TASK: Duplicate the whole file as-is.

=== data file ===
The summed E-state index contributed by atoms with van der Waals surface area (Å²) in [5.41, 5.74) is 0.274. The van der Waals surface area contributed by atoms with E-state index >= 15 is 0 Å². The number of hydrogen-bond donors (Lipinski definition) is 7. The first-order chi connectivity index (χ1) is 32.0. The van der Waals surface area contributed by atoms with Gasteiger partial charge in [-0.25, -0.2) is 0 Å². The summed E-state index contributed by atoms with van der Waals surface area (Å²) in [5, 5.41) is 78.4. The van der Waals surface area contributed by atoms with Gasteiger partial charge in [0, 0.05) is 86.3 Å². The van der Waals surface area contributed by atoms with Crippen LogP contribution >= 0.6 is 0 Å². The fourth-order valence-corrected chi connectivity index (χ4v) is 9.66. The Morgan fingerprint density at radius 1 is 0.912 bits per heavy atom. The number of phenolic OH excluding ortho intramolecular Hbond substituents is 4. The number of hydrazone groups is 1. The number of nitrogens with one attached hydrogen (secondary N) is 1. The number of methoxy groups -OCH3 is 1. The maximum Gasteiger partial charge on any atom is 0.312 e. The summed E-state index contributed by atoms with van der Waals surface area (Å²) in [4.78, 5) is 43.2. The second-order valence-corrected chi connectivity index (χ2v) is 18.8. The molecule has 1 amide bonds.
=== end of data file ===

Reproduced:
The summed E-state index contributed by atoms with van der Waals surface area (Å²) in [5.41, 5.74) is 0.274. The van der Waals surface area contributed by atoms with E-state index >= 15 is 0 Å². The number of hydrogen-bond donors (Lipinski definition) is 7. The first-order chi connectivity index (χ1) is 32.0. The van der Waals surface area contributed by atoms with Gasteiger partial charge in [-0.25, -0.2) is 0 Å². The summed E-state index contributed by atoms with van der Waals surface area (Å²) in [5, 5.41) is 78.4. The van der Waals surface area contributed by atoms with Gasteiger partial charge in [0, 0.05) is 86.3 Å². The van der Waals surface area contributed by atoms with Crippen LogP contribution >= 0.6 is 0 Å². The fourth-order valence-corrected chi connectivity index (χ4v) is 9.66. The Morgan fingerprint density at radius 1 is 0.912 bits per heavy atom. The number of phenolic OH excluding ortho intramolecular Hbond substituents is 4. The number of hydrazone groups is 1. The number of nitrogens with one attached hydrogen (secondary N) is 1. The number of methoxy groups -OCH3 is 1. The maximum Gasteiger partial charge on any atom is 0.312 e. The summed E-state index contributed by atoms with van der Waals surface area (Å²) in [4.78, 5) is 43.2. The second-order valence-corrected chi connectivity index (χ2v) is 18.8. The molecule has 1 amide bonds.